By the third week in March, Spring is very much in the air at Casitas de Gila. The Cottonwoods and Willows are showing green buds and various grasses and plants along the Creek are beginning to put out green shoots. Daytime temperatures are in the low 60s and the nights are in the low 30s to 40s. By the last week of April, it has warmed up with daytime temperatures in the high 60s and into the 70s. By this time, Bear Creek Canyon below the Casitas is once more a ribbon of green, with the Cottonwoods and Willows well leafed out, and the Mesquite on the hillsides are putting out leaves as well. While it is still possible for a late frost, this year it doesn’t happen, once more confirming the local conventional wisdom that the Mesquite always waits until the frosts are over before leafing out.
By the last week in March, the annual Spring Migration is starting. While most of the birds of Winter are still dominant in numbers, new faces appear daily at the Casita bird feeders. And most colorful and varied these newcomers are! Depending on the year, within a few days either side of April 1, the first telltale zoom-zoom of the hummingbird, generally the Black-chinned, is heard announcing their arrival. And embedded in the the zoom-zoom is the not-so-subtle demand “Where are the feeders, where are feeders! We’re starved!” And so, up go the feeders at each Casita, which will consume untold gallons of sugar water on a daily basis between April and October when they are purposely taken down, sending a message to those ravenous little travelers that it’s high time to head South!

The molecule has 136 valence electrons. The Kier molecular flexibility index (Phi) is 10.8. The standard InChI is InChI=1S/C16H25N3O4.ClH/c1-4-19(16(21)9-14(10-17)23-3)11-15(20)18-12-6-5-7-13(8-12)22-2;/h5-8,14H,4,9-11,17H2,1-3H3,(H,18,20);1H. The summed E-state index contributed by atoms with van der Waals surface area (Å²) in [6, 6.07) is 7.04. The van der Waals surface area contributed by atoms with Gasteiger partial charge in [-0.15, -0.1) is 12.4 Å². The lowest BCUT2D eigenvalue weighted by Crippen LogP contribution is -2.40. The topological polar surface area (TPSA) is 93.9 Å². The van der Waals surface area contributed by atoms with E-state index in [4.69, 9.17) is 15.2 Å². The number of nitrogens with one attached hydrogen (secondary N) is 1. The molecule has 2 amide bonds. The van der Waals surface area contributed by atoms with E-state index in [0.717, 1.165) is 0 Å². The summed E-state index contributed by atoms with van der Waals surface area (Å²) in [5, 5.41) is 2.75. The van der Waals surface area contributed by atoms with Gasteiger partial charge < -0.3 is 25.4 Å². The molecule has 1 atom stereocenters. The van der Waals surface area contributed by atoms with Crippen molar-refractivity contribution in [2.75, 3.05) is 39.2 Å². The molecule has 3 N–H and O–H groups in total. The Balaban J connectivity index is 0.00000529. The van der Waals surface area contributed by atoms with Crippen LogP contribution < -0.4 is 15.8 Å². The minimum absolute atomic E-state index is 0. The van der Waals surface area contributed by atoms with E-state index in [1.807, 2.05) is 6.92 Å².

The Gila National Forest Bird Checklist lists seven species of hummingbirds that can be found in the forest: Blue-throated, Magnificent, Black-chinned, Anna’s, Calliope, Broad-tailed, and Rufous. Here at Casitas de Gila Guesthouses we will generally see five of the seven over the course of the Spring and Summer months. In order of abundance they would be: the Black-chinned and the Broad-tailed which are here all season, the Rufous which arrives in late July, with occasional visits by the Calliope and the Magnificent. By July and August the hummers are at their peak here, when literally swarms of them will be at the feeders from the first light of day until dusk. Since the feeders at each of the Casitas are under the porch just outside the bedroom window, most guests find it quite a unique experience to be awakened by the whirring drone of numerous little wings beating at 50 to 100 times per second as the hummers begin their day-long siege on the feeders.
These photos of Early Spring Birds were all taken at Casitas de Gila Guesthouses (click on photo for full-size image):